When All I Could Find Were Tips on How to Hide My Daughter's Back Brace
Amongst many of my daughter Abby’s diagnoses is scoliosis, which is a curving of the spine. It’s not severe at the moment, but it could get worse with time — and in some cases, it results in spine surgery. So to try and slow down the process, she has a back brace.
Abby’s had the brace for quite some time, but we weren’t using it as much as we should have been. A few days ago we came up with a better schedule for her to wear it, and I figured since she’ll be in it more frequently, I would decorate it for her. However, I had no idea where to begin. So I started Googling. As I searched and searched for ideas, all I kept coming across were tips on “how to hide your brace.” It made me upset to see there was no one to say, “Hey, you’re beautiful — brace and all,” or any articles on how to bedazzle a brace or something — anything to show that while it may not seem “normal,” that doesn’t mean it’s ugly, and you shouldn’t be ashamed and hide it.
The lack of support had me thinking, how many little girls are out there trying to hide a perfectly pretty pink brace? How many people feel ashamed to go somewhere because they don’t see people like them anywhere? I started thinking of Abby and how I didn’t want her to feel that way. I want her to strut in her brace as if she’s always on the catwalk, because there is nothing to be ashamed of, especially not something that’s helping her.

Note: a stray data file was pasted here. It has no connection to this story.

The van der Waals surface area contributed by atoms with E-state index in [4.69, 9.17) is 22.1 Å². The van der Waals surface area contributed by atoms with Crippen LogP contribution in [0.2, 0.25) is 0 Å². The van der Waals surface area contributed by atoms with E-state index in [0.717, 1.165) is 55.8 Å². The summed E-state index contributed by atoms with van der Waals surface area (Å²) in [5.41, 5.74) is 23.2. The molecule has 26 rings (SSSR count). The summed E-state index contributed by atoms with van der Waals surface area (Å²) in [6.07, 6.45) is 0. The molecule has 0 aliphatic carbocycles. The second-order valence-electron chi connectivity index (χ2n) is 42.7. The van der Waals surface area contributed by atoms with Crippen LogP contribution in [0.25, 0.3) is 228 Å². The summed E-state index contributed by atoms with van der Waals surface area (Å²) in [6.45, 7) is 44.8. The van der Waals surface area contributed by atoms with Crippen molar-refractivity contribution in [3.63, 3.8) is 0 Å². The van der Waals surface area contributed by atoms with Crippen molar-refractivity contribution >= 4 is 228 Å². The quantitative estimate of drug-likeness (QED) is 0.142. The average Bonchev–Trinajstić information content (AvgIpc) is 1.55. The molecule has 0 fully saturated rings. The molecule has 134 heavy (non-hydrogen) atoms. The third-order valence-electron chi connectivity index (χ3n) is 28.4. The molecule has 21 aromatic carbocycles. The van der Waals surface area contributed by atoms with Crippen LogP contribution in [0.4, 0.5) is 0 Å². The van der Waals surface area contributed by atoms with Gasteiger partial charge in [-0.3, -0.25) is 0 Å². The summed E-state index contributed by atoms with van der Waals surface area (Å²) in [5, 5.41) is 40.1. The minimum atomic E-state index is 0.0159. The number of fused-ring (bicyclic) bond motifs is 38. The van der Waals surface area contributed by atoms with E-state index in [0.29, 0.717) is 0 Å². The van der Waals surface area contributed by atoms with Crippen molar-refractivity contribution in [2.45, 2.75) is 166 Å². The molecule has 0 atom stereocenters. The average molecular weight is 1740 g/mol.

It dawned on me that I didn’t have to wait for someone else to do something about it — and just like that, I decided I wasn’t only going to decorate Abby’s brace for her, but we would also have a full-blown photo shoot to show everyone how beautiful her brace is and how beautiful she is in it, a photo shoot to end this stigma that you have to hide braces because they’re shameful. To show there is so much beauty in this life. To show we embrace our whole selves. And in the hope that maybe one day society will follow, and there won’t be as much staring or bullying of people who are “different,” and in turn maybe people who are “different” won’t feel ashamed.
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